In 2010, abuse advocate Amy Smith discovered Langworthy had made his way to Clinton, Mississippi, a suburb of Jackson. By this time, Langworthy was serving as youth minister at Morrison Heights Baptist Church, and as a choir teacher at Clinton High School. Prestonwood was Smith’s home church as a girl, and Langworthy had been her youth pastor; she’d been close friends with a number of Langworthy’s victims in the 1980s. Langworthy had even boarded with Smith’s family while he was at seminary; additionally, Smith’s father, Allen Jordan, had been a longtime deacon.

A year of prodding on social media paid off for Smith in 2011, when Langworthy confessed to molesting boys in both Mississippi and Texas. Watch coverage of Langworthy’s confession from Jackson ABC affiliate WAPT here.

Later that year, he was charged with molesting boys while he worked as a church intern in the 1980s. However, concerns about the language in Mississippi’s statute of limitations led prosecutors to cut a deal for a suspended sentence. Rather than the 50 years in prison he should have faced, Langworthy was sentenced to five years’ probation and a lifetime on Mississippi’s sex offender registry. He died in 2019.

Meanwhile, Smith was horrified to discover that her father not only played a role in Graham’s quiet removal of Langworthy in 1989, but he had gone as far as to warn the parents of at least one of Langworthy’s victims not to go to police. It proved to be the beginning of the end of her relationship with her parents. According to Smith, she and her parents haven’t spoken since 2012, and they actually demanded that their daughter apologize to Langworthy and Graham for exposing their misdeeds.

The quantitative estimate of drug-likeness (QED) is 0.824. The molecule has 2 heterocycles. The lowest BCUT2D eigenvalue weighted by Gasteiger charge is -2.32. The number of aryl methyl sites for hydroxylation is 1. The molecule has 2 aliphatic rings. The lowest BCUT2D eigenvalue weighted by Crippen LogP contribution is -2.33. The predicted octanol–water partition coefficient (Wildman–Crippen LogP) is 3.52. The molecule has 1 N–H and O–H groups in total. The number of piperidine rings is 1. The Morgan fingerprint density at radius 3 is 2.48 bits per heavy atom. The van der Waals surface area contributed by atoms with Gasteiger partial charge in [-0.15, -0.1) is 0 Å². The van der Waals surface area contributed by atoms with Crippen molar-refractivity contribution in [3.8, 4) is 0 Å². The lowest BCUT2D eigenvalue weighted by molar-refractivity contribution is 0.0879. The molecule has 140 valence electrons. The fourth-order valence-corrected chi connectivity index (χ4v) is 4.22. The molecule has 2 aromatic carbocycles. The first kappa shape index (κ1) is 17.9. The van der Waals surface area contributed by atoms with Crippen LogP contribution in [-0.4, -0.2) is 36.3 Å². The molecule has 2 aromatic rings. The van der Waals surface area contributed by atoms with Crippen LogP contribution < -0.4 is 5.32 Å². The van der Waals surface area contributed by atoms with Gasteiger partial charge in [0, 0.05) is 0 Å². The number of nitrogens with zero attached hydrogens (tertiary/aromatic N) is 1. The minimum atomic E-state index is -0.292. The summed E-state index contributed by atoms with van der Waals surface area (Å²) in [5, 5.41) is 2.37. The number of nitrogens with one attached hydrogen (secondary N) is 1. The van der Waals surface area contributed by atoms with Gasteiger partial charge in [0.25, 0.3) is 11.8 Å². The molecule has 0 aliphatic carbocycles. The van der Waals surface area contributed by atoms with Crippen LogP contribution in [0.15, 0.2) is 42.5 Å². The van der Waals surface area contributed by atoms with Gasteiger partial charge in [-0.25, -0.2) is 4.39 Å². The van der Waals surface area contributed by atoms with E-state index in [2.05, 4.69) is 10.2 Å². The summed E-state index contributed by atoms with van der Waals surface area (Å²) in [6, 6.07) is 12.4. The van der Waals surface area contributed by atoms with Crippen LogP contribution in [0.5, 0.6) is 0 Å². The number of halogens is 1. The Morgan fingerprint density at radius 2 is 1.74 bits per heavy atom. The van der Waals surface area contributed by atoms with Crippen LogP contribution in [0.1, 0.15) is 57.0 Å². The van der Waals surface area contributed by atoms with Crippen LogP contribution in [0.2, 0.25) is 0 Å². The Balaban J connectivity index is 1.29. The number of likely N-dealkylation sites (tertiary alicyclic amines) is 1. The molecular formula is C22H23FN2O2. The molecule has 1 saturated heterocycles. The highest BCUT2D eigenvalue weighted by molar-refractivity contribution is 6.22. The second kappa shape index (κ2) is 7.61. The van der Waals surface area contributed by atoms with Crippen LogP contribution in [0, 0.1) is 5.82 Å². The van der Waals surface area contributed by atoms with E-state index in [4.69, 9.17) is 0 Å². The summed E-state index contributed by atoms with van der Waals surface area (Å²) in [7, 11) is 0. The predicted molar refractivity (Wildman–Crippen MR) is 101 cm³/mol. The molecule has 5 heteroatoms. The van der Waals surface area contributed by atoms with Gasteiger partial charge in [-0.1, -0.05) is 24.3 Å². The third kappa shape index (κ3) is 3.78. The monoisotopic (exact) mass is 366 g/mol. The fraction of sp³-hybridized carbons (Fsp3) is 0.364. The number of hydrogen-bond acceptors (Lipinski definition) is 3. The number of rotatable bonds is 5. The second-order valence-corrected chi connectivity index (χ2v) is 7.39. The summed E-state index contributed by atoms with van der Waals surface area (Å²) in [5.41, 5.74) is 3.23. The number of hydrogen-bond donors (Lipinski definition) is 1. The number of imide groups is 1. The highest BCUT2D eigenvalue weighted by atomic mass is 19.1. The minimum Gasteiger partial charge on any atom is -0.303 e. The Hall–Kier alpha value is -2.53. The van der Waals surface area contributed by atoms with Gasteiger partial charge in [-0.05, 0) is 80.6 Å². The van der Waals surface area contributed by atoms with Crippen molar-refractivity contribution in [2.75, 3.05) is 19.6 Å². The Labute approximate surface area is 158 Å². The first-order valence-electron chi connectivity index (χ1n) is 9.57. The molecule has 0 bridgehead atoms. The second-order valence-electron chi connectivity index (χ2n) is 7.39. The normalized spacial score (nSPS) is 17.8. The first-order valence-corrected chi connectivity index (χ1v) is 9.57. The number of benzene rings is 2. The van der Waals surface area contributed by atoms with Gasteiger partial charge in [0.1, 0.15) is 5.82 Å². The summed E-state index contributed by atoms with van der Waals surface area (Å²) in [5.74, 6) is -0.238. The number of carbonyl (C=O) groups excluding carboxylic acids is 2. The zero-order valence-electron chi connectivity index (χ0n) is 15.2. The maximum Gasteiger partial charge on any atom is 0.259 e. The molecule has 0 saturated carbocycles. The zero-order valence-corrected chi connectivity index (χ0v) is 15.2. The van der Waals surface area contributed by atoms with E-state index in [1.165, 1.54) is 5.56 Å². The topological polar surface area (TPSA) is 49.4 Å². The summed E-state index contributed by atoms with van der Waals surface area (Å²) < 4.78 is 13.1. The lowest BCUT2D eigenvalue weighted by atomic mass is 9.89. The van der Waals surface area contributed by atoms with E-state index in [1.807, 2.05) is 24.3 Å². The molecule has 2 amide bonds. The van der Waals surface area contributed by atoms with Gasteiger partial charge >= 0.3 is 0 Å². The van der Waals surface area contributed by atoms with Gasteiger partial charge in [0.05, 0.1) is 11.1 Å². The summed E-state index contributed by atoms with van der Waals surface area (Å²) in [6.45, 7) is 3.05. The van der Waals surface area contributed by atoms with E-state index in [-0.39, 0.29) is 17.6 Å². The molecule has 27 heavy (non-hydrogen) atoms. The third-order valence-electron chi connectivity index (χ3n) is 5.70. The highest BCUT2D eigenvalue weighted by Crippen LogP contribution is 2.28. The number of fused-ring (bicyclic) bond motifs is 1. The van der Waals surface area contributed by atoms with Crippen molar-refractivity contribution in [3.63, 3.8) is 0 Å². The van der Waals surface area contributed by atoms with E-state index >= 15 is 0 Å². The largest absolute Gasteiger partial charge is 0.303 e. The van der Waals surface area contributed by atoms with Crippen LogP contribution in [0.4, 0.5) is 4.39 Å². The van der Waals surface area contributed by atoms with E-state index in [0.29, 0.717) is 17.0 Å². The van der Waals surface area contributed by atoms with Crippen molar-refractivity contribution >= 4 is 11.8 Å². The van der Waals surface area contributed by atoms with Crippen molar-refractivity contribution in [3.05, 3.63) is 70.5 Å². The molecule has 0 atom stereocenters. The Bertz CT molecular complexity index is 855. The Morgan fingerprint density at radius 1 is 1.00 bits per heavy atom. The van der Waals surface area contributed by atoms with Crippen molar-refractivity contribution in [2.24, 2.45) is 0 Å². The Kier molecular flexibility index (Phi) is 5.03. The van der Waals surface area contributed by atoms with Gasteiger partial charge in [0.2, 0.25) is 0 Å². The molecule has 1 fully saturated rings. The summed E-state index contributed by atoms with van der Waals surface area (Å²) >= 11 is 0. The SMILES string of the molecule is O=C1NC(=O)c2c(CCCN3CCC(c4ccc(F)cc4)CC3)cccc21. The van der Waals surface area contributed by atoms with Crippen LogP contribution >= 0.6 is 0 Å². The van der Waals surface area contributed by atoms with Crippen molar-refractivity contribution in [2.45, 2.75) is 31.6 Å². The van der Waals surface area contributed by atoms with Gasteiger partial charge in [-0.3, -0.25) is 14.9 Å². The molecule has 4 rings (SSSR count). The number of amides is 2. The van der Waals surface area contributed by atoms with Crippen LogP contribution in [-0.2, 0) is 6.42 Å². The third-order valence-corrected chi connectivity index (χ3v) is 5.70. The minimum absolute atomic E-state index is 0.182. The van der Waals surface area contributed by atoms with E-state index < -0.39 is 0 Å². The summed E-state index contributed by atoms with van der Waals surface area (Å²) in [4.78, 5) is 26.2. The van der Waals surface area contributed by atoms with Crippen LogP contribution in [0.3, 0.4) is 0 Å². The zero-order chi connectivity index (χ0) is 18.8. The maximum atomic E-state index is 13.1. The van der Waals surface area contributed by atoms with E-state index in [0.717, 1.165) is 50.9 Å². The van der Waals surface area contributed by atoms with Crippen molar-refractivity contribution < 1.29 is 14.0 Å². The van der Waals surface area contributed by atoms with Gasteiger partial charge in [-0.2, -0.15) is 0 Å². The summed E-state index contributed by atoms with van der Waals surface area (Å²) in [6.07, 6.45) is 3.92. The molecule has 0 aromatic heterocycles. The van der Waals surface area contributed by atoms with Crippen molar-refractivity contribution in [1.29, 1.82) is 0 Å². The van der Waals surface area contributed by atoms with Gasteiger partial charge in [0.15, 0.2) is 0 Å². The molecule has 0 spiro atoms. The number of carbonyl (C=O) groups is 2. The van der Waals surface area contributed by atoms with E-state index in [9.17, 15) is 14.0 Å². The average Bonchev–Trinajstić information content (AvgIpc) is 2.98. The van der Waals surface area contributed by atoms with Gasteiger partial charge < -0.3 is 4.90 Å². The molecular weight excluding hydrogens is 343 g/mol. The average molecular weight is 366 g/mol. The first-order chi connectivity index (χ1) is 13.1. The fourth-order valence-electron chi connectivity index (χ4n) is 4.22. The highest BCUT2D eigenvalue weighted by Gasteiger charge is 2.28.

Even before the Guidepost report came out, Graham had already gained infamy for amplifying the Big Lie. In December 2020, when Trump went on a 46-minute rant claiming the election had been stolen from him, Graham merrily tweeted a link to a clip of the tirade. As of this writing, that tweet is still visible, even though it is beyond dispute that these lies directly caused the insurrection of Jan. 6.

When Russell Moore, the former president of the Ethics and Religious Liberty Commission, the SBC’s public policy arm, saw this report, he hit the ceiling. In a blistering 2022 essay for Christianity Today, Moore claimed that the SBC’s misdeeds were a product of its focus on its “impulse for missions.” Time and again, Moore said, survivors were dismissed as “professional victims” who were being used as “a tool of the Devil to ‘distract’ from mission.” He and others who called for changes in how church leaders responded to sexual assault were frequently told that it could lead to churches pulling funding for the SBC’s Cooperative Program, which helps fund missionaries. Without such funding, missionaries could have potentially been forced out of the field. The implication was that if the SBC actually did something about sexual assault, “people wouldn’t hear the gospel and would go to hell.” Small wonder that Moore described the report as evidence not of a crisis, but an “apocalypse.”

I can’t imagine the rage being experienced right now by those who have survived church sexual abuse. I only know firsthand the rage of one who never expected to say anything but “we” when referring to the Southern Baptist Convention, and can never do so again. I only know firsthand the rage of one who loves the people who first told me about Jesus, but cannot believe that this is what they expected me to do, what they expected me to be. I only know firsthand the rage of one who wonders while reading what happened on the seventh floor of that Southern Baptist building, how many children were raped, how many people were assaulted, how many screams were silenced, while we boasted that no one could reach the world for Jesus like we could.